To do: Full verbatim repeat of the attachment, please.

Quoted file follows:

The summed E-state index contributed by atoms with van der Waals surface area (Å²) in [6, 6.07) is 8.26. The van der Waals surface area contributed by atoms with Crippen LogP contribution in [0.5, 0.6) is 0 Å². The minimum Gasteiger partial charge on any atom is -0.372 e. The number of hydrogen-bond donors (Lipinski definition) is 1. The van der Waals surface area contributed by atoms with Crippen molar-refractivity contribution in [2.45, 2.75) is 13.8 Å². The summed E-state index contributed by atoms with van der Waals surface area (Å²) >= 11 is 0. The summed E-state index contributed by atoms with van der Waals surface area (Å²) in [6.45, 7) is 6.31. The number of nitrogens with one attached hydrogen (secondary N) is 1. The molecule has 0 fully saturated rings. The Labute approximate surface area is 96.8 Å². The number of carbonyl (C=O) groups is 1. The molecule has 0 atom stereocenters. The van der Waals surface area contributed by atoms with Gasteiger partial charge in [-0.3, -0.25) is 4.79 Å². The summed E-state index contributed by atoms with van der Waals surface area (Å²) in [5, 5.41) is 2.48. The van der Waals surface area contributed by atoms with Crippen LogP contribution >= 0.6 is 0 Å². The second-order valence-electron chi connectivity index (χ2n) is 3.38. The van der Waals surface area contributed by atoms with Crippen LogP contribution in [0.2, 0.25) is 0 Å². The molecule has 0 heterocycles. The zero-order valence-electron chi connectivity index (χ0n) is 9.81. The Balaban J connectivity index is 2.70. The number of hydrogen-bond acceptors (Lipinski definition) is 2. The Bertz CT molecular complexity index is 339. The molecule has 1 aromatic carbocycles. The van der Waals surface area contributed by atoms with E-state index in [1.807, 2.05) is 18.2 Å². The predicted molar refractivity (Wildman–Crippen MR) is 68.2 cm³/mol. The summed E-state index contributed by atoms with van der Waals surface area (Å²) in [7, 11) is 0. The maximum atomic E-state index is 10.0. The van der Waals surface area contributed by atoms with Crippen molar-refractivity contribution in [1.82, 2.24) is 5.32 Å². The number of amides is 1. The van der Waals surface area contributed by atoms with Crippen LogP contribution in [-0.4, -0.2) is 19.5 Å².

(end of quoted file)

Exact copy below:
The summed E-state index contributed by atoms with van der Waals surface area (Å²) in [6, 6.07) is 8.26. The van der Waals surface area contributed by atoms with Crippen LogP contribution in [0.5, 0.6) is 0 Å². The minimum Gasteiger partial charge on any atom is -0.372 e. The number of hydrogen-bond donors (Lipinski definition) is 1. The van der Waals surface area contributed by atoms with Crippen molar-refractivity contribution in [2.45, 2.75) is 13.8 Å². The summed E-state index contributed by atoms with van der Waals surface area (Å²) >= 11 is 0. The summed E-state index contributed by atoms with van der Waals surface area (Å²) in [6.45, 7) is 6.31. The number of nitrogens with one attached hydrogen (secondary N) is 1. The molecule has 0 fully saturated rings. The Labute approximate surface area is 96.8 Å². The number of carbonyl (C=O) groups is 1. The molecule has 0 atom stereocenters. The van der Waals surface area contributed by atoms with Gasteiger partial charge in [-0.3, -0.25) is 4.79 Å². The summed E-state index contributed by atoms with van der Waals surface area (Å²) in [5, 5.41) is 2.48. The van der Waals surface area contributed by atoms with Crippen LogP contribution >= 0.6 is 0 Å². The second-order valence-electron chi connectivity index (χ2n) is 3.38. The van der Waals surface area contributed by atoms with Crippen LogP contribution in [0.2, 0.25) is 0 Å². The molecule has 0 heterocycles. The zero-order valence-electron chi connectivity index (χ0n) is 9.81. The Balaban J connectivity index is 2.70. The number of hydrogen-bond acceptors (Lipinski definition) is 2. The Bertz CT molecular complexity index is 339. The molecule has 1 aromatic carbocycles. The van der Waals surface area contributed by atoms with E-state index in [1.807, 2.05) is 18.2 Å². The predicted molar refractivity (Wildman–Crippen MR) is 68.2 cm³/mol. The summed E-state index contributed by atoms with van der Waals surface area (Å²) in [7, 11) is 0. The maximum atomic E-state index is 10.0. The van der Waals surface area contributed by atoms with Crippen molar-refractivity contribution in [1.82, 2.24) is 5.32 Å². The number of amides is 1. The van der Waals surface area contributed by atoms with Crippen LogP contribution in [-0.4, -0.2) is 19.5 Å².